The ongoing surge in new COVID-19 cases both here in the United States and abroad, is particularly concerning and the next few months are likely to be

very challenging.


QUEST: Cristina Alesci is with me. They did add to the bond buying and they did do all of the usual things that one might have expected to do.

But essentially, as Christine Lagarde, the head of the E.C.B. said last week, it's all about building that bridge to when the vaccine becomes


CRISTINA ALESCI, CNN BUSINESS POLITICS AND BUSINESS CORRESPONDENT: That's right, Richard. And usually the December meeting for the Fed is a bit of a

sleeper. But all eyes were on Federal Reserve Chair Jerome Powell to get a sense of what his outlook was or is for the U.S. economy and he was very

clear about it.

You touched on this in your intro that the virus is going to determine the trajectory of the economic recovery here in the U.S., the uptake of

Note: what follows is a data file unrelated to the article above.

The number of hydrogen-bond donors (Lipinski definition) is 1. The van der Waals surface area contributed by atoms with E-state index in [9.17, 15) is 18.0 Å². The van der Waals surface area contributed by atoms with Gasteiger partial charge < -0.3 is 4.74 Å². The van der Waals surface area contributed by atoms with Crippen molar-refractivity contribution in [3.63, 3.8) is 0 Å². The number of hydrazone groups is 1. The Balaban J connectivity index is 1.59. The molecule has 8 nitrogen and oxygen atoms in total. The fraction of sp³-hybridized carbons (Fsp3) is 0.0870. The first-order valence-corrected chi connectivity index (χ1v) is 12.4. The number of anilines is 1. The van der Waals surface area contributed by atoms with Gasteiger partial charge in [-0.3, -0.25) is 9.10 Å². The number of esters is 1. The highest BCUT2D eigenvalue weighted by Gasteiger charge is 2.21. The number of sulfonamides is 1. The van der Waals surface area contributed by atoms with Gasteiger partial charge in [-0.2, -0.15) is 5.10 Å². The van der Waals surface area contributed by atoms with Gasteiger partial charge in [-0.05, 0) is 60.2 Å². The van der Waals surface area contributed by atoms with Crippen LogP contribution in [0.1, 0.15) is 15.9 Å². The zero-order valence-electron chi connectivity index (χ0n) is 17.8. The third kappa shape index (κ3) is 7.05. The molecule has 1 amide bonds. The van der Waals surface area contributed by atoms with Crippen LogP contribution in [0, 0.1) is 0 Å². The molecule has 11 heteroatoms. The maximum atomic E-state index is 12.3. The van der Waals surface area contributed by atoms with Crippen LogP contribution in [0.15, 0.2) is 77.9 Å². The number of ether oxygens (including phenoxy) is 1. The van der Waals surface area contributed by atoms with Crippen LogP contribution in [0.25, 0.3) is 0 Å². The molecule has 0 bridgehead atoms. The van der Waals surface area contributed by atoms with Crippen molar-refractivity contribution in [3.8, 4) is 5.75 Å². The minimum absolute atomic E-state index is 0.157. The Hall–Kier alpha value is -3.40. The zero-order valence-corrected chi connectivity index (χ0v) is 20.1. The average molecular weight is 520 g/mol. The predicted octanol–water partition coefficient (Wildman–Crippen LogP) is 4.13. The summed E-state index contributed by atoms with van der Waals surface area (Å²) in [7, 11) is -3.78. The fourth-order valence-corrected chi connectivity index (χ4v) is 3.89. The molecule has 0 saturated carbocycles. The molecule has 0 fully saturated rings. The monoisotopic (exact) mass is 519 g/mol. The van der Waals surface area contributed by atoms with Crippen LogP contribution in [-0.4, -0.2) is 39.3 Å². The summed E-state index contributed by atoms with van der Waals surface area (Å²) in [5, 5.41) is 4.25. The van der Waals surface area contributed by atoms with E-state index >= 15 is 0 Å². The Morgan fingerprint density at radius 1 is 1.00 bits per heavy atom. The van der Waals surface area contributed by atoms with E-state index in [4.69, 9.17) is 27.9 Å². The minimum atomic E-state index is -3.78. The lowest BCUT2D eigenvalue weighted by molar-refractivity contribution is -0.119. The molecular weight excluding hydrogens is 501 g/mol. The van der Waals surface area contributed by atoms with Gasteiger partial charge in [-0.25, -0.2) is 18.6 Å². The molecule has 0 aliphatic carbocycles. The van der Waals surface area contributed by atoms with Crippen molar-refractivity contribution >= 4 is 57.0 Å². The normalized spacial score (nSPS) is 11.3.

vaccine, its efficacy across different groups. That is what's going to determine the trajectory of the U.S. economy.

So the Federal Reserve right now will continue the support that it has been giving the U.S. economy until and this is the critical language that was

released, "today until substantial further progress has been made towards the committee's maximum employment and price stability goals."

To your point nothing really changed in terms of the actual policy. Rates will still remain near zero. The Federal Reserve will continue its asset

program -- asset purchase program at the rate of about $120 billion in assets a month.

Look, I think at this point, investors wanted to see the Fed talk about potentially shifting more of those purchases towards the longer end of the

have -- longer dated treasuries to support lower interest rates, for example, because the housing market has been a really strong bright spot

for the economy. They didn't get that.

But it is very clear at this juncture the Federal Reserve really does -- it is continuing to call on Congress to do its job and act. There are real